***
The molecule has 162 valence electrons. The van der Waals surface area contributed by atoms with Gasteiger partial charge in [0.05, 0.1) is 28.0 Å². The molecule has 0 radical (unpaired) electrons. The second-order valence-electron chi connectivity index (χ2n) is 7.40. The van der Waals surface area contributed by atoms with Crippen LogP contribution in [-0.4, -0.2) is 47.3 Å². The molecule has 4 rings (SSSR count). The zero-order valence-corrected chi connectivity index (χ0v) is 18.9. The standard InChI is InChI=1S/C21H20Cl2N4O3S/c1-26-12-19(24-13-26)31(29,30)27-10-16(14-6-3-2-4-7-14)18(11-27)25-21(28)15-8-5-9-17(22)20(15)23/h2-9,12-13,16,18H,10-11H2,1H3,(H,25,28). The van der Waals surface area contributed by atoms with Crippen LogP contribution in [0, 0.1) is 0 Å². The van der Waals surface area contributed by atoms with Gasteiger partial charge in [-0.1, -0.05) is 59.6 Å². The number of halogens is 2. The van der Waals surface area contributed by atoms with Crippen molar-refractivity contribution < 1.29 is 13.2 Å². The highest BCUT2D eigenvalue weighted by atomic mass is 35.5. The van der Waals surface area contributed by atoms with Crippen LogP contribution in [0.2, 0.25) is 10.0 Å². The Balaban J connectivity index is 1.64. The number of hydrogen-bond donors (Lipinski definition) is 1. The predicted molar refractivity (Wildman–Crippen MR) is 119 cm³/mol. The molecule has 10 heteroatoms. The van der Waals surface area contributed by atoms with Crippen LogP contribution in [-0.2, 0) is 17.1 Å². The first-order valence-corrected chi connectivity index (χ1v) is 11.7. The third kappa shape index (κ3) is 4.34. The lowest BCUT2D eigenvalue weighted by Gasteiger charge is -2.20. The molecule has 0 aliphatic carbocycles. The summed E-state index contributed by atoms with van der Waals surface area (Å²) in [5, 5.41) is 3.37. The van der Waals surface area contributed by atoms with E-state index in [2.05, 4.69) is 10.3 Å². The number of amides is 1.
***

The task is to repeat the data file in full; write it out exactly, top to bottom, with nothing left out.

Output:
The molecule has 162 valence electrons. The van der Waals surface area contributed by atoms with Gasteiger partial charge in [0.05, 0.1) is 28.0 Å². The molecule has 0 radical (unpaired) electrons. The second-order valence-electron chi connectivity index (χ2n) is 7.40. The van der Waals surface area contributed by atoms with Crippen LogP contribution in [-0.4, -0.2) is 47.3 Å². The molecule has 4 rings (SSSR count). The zero-order valence-corrected chi connectivity index (χ0v) is 18.9. The standard InChI is InChI=1S/C21H20Cl2N4O3S/c1-26-12-19(24-13-26)31(29,30)27-10-16(14-6-3-2-4-7-14)18(11-27)25-21(28)15-8-5-9-17(22)20(15)23/h2-9,12-13,16,18H,10-11H2,1H3,(H,25,28). The van der Waals surface area contributed by atoms with Crippen LogP contribution in [0, 0.1) is 0 Å². The van der Waals surface area contributed by atoms with Gasteiger partial charge in [-0.1, -0.05) is 59.6 Å². The number of halogens is 2. The van der Waals surface area contributed by atoms with Crippen molar-refractivity contribution < 1.29 is 13.2 Å². The highest BCUT2D eigenvalue weighted by atomic mass is 35.5. The van der Waals surface area contributed by atoms with Crippen LogP contribution in [0.2, 0.25) is 10.0 Å². The Balaban J connectivity index is 1.64. The number of hydrogen-bond donors (Lipinski definition) is 1. The predicted molar refractivity (Wildman–Crippen MR) is 119 cm³/mol. The molecule has 10 heteroatoms. The van der Waals surface area contributed by atoms with Crippen LogP contribution in [-0.2, 0) is 17.1 Å². The first-order valence-corrected chi connectivity index (χ1v) is 11.7. The third kappa shape index (κ3) is 4.34. The lowest BCUT2D eigenvalue weighted by Gasteiger charge is -2.20. The molecule has 0 aliphatic carbocycles. The summed E-state index contributed by atoms with van der Waals surface area (Å²) in [5, 5.41) is 3.37. The van der Waals surface area contributed by atoms with E-state index in [2.05, 4.69) is 10.3 Å². The number of amides is 1.